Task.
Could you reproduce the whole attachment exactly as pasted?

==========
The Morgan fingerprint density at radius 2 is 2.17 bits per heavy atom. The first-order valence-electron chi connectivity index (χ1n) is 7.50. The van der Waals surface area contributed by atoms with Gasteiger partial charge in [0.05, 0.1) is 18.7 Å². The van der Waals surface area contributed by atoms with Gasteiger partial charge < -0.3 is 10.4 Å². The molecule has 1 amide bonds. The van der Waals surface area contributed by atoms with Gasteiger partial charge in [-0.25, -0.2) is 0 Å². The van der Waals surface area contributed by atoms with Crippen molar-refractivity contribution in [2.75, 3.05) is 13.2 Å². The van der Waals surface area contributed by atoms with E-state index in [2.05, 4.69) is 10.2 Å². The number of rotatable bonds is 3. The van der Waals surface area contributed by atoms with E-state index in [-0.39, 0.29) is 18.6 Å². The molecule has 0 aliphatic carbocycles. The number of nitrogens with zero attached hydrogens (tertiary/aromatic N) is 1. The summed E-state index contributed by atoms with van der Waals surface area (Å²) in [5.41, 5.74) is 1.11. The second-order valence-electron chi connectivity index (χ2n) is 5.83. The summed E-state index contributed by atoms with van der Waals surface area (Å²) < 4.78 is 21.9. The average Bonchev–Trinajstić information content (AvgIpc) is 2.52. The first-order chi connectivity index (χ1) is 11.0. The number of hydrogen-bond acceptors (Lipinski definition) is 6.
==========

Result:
The Morgan fingerprint density at radius 2 is 2.17 bits per heavy atom. The first-order valence-electron chi connectivity index (χ1n) is 7.50. The van der Waals surface area contributed by atoms with Gasteiger partial charge in [0.05, 0.1) is 18.7 Å². The van der Waals surface area contributed by atoms with Gasteiger partial charge < -0.3 is 10.4 Å². The molecule has 1 amide bonds. The van der Waals surface area contributed by atoms with Gasteiger partial charge in [-0.25, -0.2) is 0 Å². The van der Waals surface area contributed by atoms with Crippen molar-refractivity contribution in [2.75, 3.05) is 13.2 Å². The van der Waals surface area contributed by atoms with E-state index in [2.05, 4.69) is 10.2 Å². The number of rotatable bonds is 3. The van der Waals surface area contributed by atoms with E-state index in [-0.39, 0.29) is 18.6 Å². The molecule has 0 aliphatic carbocycles. The number of nitrogens with zero attached hydrogens (tertiary/aromatic N) is 1. The summed E-state index contributed by atoms with van der Waals surface area (Å²) in [5.41, 5.74) is 1.11. The second-order valence-electron chi connectivity index (χ2n) is 5.83. The summed E-state index contributed by atoms with van der Waals surface area (Å²) < 4.78 is 21.9. The average Bonchev–Trinajstić information content (AvgIpc) is 2.52. The first-order chi connectivity index (χ1) is 11.0. The number of hydrogen-bond acceptors (Lipinski definition) is 6.